With 60-70% of the state's populace residing in the Denver metro area, urban voters clearly decided this issue, says McGonegle. He adds that Colorado is probably the first state to invoke tough environmental rules on hog farming despite not having recorded a single, major lagoon spill. Both Luers and Wernsman says their counties opposed the new rule. South Dakota
South Dakota's agricultural industry is trying to rebuild its image after a flurry of last-minute, sensationalized ads backed by the state's Farmers Union, rural activists and the People For The Ethical Treatment of Animals (PETA) led to passage of constitutional amendment "E." The ads made unsubstantiated claims that pollution from factory hog farms in the state could expose consumers to dangerous bacteria known as pfiesteria. The bacteria has sickened people who were exposed to fish infected with the bacteria off East Coast waters, but has not been linked to hog pollution.
"We were just getting off the ground with some excellent sow co-op arrangements and contracting agreements," which provided optimism for the future, says Tom Farnsworth, SDPPC executive secretary.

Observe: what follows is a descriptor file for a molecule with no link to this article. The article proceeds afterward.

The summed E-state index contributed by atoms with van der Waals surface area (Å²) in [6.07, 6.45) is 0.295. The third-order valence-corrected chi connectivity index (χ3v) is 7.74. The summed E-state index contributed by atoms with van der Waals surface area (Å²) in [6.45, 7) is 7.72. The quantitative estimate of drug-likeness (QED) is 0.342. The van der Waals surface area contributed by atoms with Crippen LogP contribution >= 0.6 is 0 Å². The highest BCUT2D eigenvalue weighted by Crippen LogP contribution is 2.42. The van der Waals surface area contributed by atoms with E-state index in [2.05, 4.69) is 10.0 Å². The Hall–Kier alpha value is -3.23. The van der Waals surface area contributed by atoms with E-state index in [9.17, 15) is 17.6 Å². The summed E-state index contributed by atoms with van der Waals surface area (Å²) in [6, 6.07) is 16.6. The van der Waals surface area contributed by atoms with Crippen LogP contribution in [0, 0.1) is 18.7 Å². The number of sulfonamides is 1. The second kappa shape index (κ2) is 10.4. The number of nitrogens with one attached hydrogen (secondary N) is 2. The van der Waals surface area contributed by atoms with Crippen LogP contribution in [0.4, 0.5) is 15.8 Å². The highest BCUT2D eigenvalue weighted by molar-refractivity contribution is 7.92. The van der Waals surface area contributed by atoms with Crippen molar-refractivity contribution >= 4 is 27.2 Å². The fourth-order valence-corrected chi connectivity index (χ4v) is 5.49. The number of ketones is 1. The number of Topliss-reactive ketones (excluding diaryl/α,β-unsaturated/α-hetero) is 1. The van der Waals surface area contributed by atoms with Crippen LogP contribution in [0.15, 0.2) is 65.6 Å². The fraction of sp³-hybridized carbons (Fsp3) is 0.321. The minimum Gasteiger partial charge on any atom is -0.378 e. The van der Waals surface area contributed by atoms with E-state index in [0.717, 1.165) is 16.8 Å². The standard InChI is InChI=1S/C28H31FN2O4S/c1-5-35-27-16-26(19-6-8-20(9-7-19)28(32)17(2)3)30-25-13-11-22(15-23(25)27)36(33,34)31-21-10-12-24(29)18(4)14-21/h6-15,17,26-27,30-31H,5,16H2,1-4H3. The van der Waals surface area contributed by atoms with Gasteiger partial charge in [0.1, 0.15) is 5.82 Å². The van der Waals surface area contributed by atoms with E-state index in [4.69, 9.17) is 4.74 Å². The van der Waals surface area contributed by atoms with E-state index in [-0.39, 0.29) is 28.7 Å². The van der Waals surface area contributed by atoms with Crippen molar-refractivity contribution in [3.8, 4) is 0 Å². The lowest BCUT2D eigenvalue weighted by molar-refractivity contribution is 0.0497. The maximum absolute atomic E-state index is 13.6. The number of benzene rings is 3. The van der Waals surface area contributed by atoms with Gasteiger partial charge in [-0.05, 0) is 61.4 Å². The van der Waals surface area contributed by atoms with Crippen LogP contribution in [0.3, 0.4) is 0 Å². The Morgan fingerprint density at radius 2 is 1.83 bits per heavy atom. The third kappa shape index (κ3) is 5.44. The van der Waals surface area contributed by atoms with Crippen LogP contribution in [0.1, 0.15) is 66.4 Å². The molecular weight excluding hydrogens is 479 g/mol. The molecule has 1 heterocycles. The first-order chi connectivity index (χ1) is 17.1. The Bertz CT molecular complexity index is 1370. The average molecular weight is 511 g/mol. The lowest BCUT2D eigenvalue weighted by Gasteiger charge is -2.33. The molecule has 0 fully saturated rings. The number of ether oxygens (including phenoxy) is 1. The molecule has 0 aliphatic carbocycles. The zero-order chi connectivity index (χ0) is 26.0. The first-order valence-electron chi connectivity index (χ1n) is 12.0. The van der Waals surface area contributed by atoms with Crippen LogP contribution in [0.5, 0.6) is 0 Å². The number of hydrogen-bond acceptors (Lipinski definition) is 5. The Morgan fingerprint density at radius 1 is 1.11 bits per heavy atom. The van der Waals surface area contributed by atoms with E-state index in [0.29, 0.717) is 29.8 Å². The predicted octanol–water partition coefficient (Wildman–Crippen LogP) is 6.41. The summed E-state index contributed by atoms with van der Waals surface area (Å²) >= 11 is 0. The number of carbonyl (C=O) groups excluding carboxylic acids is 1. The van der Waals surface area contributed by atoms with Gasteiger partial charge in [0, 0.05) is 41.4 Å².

It was hoped the new arrangements would prop up South Dakota's slipping pork industry. Back in 1988, there were upwards of 7,000 pork producers in the state, about 5,000 association members. Those numbers have dipped to 2,800 pork producers, 2,300 of which are members of the association.
Adding to the problem is the passage of Amendment E, which affects all types of farming in two ways, says Mike Held, South Dakota Farm Bureau.
First, it prevents non-related farmers from operating in business structures such as limited liability companies and limited partnerships.
Second, it eliminates production contracts, not only for livestock, but also for crops. These contracts are relatively new, he says.
In short, the new rule has placed all pending business relationships on hold until details can be sorted out, says Farnsworth.